E-Commerce in a World Without Cash
- 21st March
- Campbell Phillips 1122
Currency has been with us since time immemorial, but perhaps the internet age has enabled us to finally transcend the root of all evil.
A new system of trade has recently begun to take off in areas of poverty stricken Greece, where people no longer have the means to deal with cash.
An online network, set up 18 months ago, provides needy members with the means to barter and purchase goods, using Local Alternative Units (or Tems in Greek). In a community that can no longer afford to use the official currency to obtain small goods and staples, Tems presents a true lifeline, and is also demonstrating the power to restore lost faith.
“It’s an easier, more direct way of exchanging goods and services,” Bernhardt Koppold, a German-born Homeopathist and Acupuncturist told The Guardian. “It’s also a way of showing practical solidarity – of building relationships.”
This particular network, co-founded by Maria Choupis in the town of Volos, is one of 15 similar networks that have appeared around the nation – and it looks like more will follow.
“They are as much social structures as economic ones,” Choupis said. “They foster intimacy and mutual support.”
The Tems network in Volos plans to use disused building space to host daily markets beginning next month, where members can meet and exchange without using cash. Similar markets had already proven highly successful in open-air spaces over the summer period, however enthusiasm flagged with the change in season.
“They’re quite joyous occasions,” Choupis said. “It’s very liberating, not using money.” At one market, she said, she approached a woman who had come along with three large trays of homemade cakes and was selling them for a unit a cake. “I asked her: ‘Do you think that’s enough? After all, you had the cost of the ingredients, the electricity to cook …’
“She replied: ‘Wait until the market is over’, and at the end she had three different kinds of fruit, two one-litre bottles of olive oil, soaps, beans, a dozen eggs and a whole lot of yoghurt. ‘If I had bought all this at the supermarket,’ she said, ‘it would have cost me a great deal more than what it cost to make these cakes.'”
Of course, quite a bit of careful thought has gone into setting the system up for success – creating a miniature economy is no walk in the park. The creators decided that the number of Tems that could be held by any person could be no greater than 1,200, in order to prevent hoarding. Nor may you owe more than 300, so people can’t owe money and are instead encouraged to offer something of value. Meanwhile, businesses are allowed to make transactions via the network that are partly in Tems and partly in euros, so that they might continue to cover their own overheads while still investing in the new system.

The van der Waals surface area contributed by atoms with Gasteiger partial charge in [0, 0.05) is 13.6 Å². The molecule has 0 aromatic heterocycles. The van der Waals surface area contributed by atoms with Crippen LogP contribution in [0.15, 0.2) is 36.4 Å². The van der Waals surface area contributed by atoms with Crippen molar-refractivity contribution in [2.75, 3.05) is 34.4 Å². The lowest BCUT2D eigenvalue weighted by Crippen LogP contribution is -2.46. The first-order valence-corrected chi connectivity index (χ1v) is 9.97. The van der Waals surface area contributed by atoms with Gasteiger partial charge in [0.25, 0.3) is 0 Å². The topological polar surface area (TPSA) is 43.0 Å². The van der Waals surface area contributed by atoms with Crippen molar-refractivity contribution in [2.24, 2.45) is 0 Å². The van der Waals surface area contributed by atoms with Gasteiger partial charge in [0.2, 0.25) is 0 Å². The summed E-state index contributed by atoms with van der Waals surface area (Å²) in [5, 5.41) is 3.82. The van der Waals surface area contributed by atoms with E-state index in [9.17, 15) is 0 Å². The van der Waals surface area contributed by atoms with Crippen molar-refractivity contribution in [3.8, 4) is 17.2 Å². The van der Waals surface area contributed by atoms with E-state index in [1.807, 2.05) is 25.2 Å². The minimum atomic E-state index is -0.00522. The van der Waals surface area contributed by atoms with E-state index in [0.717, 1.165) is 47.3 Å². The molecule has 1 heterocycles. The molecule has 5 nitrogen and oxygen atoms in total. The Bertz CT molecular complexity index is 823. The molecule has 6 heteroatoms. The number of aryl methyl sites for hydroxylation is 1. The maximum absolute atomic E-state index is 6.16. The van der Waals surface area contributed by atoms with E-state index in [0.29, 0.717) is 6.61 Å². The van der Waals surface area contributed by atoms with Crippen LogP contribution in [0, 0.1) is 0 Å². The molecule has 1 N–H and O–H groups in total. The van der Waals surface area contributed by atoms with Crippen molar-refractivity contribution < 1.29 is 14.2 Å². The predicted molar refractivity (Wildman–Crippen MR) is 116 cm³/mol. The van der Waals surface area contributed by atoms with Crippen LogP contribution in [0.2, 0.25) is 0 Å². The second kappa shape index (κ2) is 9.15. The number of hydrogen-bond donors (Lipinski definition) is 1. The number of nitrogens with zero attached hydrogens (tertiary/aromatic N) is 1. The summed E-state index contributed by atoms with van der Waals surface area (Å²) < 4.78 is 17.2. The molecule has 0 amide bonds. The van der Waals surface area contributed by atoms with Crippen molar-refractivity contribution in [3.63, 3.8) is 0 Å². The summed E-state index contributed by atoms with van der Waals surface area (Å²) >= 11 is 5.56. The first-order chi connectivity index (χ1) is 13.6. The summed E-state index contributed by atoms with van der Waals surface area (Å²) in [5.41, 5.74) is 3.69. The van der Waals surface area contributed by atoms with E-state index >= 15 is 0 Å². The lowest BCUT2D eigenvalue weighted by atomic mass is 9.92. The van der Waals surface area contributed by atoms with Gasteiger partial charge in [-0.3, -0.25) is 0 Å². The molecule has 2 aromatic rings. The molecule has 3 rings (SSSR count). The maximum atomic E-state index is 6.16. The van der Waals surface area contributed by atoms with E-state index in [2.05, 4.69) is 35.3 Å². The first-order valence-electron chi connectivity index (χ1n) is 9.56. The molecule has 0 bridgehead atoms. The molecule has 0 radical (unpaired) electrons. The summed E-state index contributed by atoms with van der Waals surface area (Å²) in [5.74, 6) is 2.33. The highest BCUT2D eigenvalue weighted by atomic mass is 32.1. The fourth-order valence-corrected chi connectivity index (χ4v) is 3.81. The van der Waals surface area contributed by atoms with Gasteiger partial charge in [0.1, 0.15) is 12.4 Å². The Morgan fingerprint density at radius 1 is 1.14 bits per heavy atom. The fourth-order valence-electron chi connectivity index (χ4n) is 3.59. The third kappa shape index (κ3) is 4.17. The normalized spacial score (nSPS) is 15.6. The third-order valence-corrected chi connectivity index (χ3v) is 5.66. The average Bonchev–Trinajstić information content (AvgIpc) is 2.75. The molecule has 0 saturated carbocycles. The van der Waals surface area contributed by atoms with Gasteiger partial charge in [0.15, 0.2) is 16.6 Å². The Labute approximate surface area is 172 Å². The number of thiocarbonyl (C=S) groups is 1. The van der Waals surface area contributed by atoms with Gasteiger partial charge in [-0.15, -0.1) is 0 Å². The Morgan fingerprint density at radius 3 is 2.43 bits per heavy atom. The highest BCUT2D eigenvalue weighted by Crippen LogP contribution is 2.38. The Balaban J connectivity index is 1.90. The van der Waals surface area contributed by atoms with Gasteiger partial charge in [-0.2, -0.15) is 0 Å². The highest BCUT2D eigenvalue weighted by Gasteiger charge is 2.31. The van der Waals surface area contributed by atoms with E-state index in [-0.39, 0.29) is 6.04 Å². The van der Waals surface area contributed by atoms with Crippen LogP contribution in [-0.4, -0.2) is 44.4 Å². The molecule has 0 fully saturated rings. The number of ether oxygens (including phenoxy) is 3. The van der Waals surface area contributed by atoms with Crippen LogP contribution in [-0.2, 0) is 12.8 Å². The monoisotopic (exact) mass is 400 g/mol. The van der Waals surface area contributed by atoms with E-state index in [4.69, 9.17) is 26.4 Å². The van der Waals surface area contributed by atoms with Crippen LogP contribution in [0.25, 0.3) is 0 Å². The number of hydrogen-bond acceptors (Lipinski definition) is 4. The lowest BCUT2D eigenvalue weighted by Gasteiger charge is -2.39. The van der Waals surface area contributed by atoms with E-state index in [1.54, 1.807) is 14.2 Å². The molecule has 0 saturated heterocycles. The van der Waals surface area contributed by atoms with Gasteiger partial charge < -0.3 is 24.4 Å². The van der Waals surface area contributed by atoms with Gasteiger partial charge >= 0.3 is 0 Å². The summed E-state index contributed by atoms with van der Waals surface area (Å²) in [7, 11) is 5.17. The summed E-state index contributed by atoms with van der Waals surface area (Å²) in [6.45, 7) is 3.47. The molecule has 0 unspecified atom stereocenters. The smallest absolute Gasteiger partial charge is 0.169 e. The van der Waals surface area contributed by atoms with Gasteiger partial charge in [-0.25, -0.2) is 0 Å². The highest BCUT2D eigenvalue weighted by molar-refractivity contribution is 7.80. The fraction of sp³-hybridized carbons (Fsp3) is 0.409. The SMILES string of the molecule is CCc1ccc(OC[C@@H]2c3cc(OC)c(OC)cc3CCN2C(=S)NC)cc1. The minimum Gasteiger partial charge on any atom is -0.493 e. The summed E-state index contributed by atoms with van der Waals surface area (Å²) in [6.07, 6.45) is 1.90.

Choupis points out that the system could have caught on even faster, had the local populace not been so “frozen, in a state of fear.”
“It’s like they’ve been hit over the head with a brick; they’re dizzy,” she said. “And they’re cautious; they’re still thinking, “I need euros, how am I going to pay my bills?” But as soon as people see how much they can do without money, they’re convinced.”
The notion of modular, or miniature, alternative economies is nothing new to online audiences. Massively Multiplayer Online Role Playing Games (MMORPGs) like Second Life and World of Warcraft have relatively established economies, with in-game credits able to be exchanged for ‘real’ money.
However, the Tems network and its analogues in Greece are different in the sense that they have been created solely to benefit their users. They also have whole-hearted support from the Greek government, which recently passed a law that granted these networks official non-profit status for tax purposes.
The question now, is, can this model be made to work in an affluent economy? People flock to classifieds and marketplace websites like The Trading Post, eBay and Gumtree in order to turn their little-used or unwanted wares into quick cash, but in doing so they lose a certain amount of potential value either in taxes, bank fees and postage. Could a barter-based online economy eliminate this inherent attrition? Is it possible to throw off the shackles of the all-powerful dollar via new technologies, and can a business be profitable without it?
The people of Volos, Greece are optimistic once more. What are your thoughts?
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